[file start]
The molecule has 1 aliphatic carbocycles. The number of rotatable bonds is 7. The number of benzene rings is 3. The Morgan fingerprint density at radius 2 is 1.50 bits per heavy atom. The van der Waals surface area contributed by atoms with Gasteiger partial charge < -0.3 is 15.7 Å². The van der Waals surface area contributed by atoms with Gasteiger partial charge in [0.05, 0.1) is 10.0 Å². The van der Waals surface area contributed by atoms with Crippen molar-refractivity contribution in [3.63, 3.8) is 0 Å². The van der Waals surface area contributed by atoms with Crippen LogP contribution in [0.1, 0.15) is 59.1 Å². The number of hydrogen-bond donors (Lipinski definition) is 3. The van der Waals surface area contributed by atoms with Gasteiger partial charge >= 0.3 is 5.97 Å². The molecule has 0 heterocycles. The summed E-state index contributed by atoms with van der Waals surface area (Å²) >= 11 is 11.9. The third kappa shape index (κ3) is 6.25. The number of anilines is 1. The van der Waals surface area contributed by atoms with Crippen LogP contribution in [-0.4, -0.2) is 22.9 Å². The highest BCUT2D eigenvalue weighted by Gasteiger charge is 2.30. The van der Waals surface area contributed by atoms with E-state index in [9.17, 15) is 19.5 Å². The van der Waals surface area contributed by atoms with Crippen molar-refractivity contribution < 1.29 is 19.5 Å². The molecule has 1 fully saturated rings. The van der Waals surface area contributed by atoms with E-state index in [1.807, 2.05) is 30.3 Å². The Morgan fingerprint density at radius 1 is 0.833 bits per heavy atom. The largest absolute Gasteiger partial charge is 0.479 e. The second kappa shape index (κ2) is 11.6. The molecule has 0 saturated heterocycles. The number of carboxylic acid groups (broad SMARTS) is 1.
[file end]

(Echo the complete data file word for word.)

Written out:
The molecule has 1 aliphatic carbocycles. The number of rotatable bonds is 7. The number of benzene rings is 3. The Morgan fingerprint density at radius 2 is 1.50 bits per heavy atom. The van der Waals surface area contributed by atoms with Gasteiger partial charge < -0.3 is 15.7 Å². The van der Waals surface area contributed by atoms with Gasteiger partial charge in [0.05, 0.1) is 10.0 Å². The van der Waals surface area contributed by atoms with Crippen molar-refractivity contribution in [3.63, 3.8) is 0 Å². The van der Waals surface area contributed by atoms with Crippen LogP contribution in [0.1, 0.15) is 59.1 Å². The number of hydrogen-bond donors (Lipinski definition) is 3. The van der Waals surface area contributed by atoms with Gasteiger partial charge >= 0.3 is 5.97 Å². The molecule has 0 heterocycles. The summed E-state index contributed by atoms with van der Waals surface area (Å²) >= 11 is 11.9. The third kappa shape index (κ3) is 6.25. The number of anilines is 1. The van der Waals surface area contributed by atoms with Crippen LogP contribution in [-0.4, -0.2) is 22.9 Å². The highest BCUT2D eigenvalue weighted by Gasteiger charge is 2.30. The van der Waals surface area contributed by atoms with E-state index in [9.17, 15) is 19.5 Å². The van der Waals surface area contributed by atoms with Crippen molar-refractivity contribution < 1.29 is 19.5 Å². The molecule has 1 fully saturated rings. The van der Waals surface area contributed by atoms with E-state index in [1.807, 2.05) is 30.3 Å². The Morgan fingerprint density at radius 1 is 0.833 bits per heavy atom. The largest absolute Gasteiger partial charge is 0.479 e. The second kappa shape index (κ2) is 11.6. The molecule has 0 saturated heterocycles. The number of carboxylic acid groups (broad SMARTS) is 1.